Sunday, April 7, 2013

Fleeing to the edges

Occasionally i get to stand around waving placards and i did it again recently for the cause of anti-racism. Christchurch has the only permanent organised neo-fascist group in New Zealand, curently the Right Wing Resistence.  Their leader is Kyle Chapman, who once stood for mayor on a far right ticket. They have been around for a while now, and are getting a bit too much traction here. On that day they were having their own march, from Abberley Park to Papanui Road and back, through the very nice leafy suburb of Merivale. The anti-racism march was a counter-protest.

There were about 50 of Them and about 100 of Us, although estimates vary. We were colourful, diverse, noisy and rude. They were quieter and more self disciplined, and were trying for menacing. They had sub-Nazi uniforms with ranks, and insignia indicating their alliances with other ultra rightists such as Blood and Honour (the number 28) the the Greek Golden Dawn. They had with them an Australian politician of some sort who gave a speech, which was largely drowned out by the chaos on our side. The neo-fascist bunch have been around long enough to have families now, and so there were women and children. In fact someone remarked their gender balance was actually better than ours. They marched and we followed them through the Merivale shopping area and then we stood around a bit and traded insults and then we all wandered off for a latte at Savoire, a Parisian themed cafe that does an excellent chickpea salad*. The arrest tally was one for them and one for us.

When i was much, much younger and making some study of the occult, i had an interest in what i thought of then as the loony right. i thought they represented an interesting sort of disaffection with society and they had some strange alliances - occultists, survivalists, eschatologists, punk rockers. i never took any of their ideas seriously but i shared their sense of being marginalised even thought it took me in very different directions. I thought then that they were undereducated white guys who had fallen into ideological pits.

The size and influence of the ultra right has waxed and waned depending on how the economy has treated undereducated white guys. This happens internationally. Christchurch is a good example because it has only recently become truly visibly multicultural.  Although some of these guys' invective is directed at Maori and indigenous rights, a lot of it is about immigration and especially Asians#, along the classic lines of 'They took our jobs!!!'** Christchurch is a very white city and many whites are poor, ergo, somebody has the money and the power, so who is it?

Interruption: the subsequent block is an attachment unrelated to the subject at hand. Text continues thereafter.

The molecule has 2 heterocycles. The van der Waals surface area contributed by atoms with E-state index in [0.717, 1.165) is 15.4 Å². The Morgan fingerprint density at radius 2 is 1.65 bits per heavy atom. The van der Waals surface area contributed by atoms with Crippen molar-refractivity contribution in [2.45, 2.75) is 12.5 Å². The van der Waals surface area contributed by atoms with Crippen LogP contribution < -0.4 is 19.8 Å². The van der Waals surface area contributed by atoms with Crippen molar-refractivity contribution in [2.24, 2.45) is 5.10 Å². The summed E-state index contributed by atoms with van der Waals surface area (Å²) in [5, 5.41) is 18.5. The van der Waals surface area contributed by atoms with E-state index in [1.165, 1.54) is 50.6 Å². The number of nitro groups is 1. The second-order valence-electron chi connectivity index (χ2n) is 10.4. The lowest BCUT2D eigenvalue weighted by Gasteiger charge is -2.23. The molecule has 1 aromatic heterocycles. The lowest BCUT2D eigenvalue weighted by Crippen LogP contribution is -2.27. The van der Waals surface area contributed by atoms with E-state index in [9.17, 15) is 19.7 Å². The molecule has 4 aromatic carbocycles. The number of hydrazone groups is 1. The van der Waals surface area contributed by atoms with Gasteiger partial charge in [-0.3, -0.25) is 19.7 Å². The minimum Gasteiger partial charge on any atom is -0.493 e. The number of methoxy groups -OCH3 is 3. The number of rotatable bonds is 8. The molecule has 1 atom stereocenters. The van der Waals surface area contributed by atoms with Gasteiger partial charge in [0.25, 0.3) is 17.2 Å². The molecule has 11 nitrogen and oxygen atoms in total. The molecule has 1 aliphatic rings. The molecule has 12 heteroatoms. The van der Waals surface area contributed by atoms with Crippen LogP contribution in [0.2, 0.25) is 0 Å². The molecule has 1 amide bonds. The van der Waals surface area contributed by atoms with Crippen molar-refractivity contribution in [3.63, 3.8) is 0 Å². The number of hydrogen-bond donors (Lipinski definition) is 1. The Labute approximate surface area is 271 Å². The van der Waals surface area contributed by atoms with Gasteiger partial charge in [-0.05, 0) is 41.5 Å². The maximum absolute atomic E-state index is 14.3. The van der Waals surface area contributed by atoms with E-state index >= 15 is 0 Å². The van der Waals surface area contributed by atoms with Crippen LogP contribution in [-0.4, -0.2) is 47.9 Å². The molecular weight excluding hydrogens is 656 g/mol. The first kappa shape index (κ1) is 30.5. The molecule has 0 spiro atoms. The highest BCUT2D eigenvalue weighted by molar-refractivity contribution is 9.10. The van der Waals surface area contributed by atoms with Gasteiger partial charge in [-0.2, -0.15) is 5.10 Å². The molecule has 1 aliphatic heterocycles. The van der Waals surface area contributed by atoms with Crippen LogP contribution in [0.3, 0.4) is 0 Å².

Five years ago i would not have turned up for an anti-racism counter-demonstration. i would have been happy for the RWR to die quietly in a little dark corner. But the post financial crisis world is a bit different. Financial squeeze is also indeological squeeze. People flee to the edges. i don't want the RWR to grow. i get the fleeing to the edges thing. i get that there are a lot of people who have little stake in society and can only see that someone who isn't them has the power and the say. It's sad that they discount their own futures and that they are afraid they will lose what little they have. i would like them to look around and ask who is really in power, and who it is really worth being angry with, and what is really worth working for.

* Actually, no.
# Asia is a barely sensible construct that spreads from Turkey to the Philippines, and in the UK Asian seems to indicate the Indian subcontinent. In New Zealand it means indiscriminately Japan/China/Korea/Vietnam/Laos/Cambodia/Malaysia/Borneo/i think i've missed something out/suggestions welcome. But not India/Afghanistan/Mongolia/Indonesia etc etc which we don't have names for yet in New Zealand.
**A statement said in such a manner that it takes at least three exclamation marks, which is of course a sign of madness, or at least manic punctuation.

1 comment:

  1. The Philippines seems to have slipped between the cracks.

    The thing about 'Asians taking our jobs' gets a bit weird when companies like Telecom - an erstwhile public utility - is contracting out jobs like call centre services offshore to places like the Philippine Islands. A credulous mind would no doubt see that as taking jobs away from New Zealanders and handing them over to foreigners - foreigners who don't even live in this country, at that.

    I don't think a single politician in this country has ever, even diffidently, questioned the growth of job exports in the last 20-odd years.

    I have a feeling that within a very few years the edges are going to be pretty crowded places...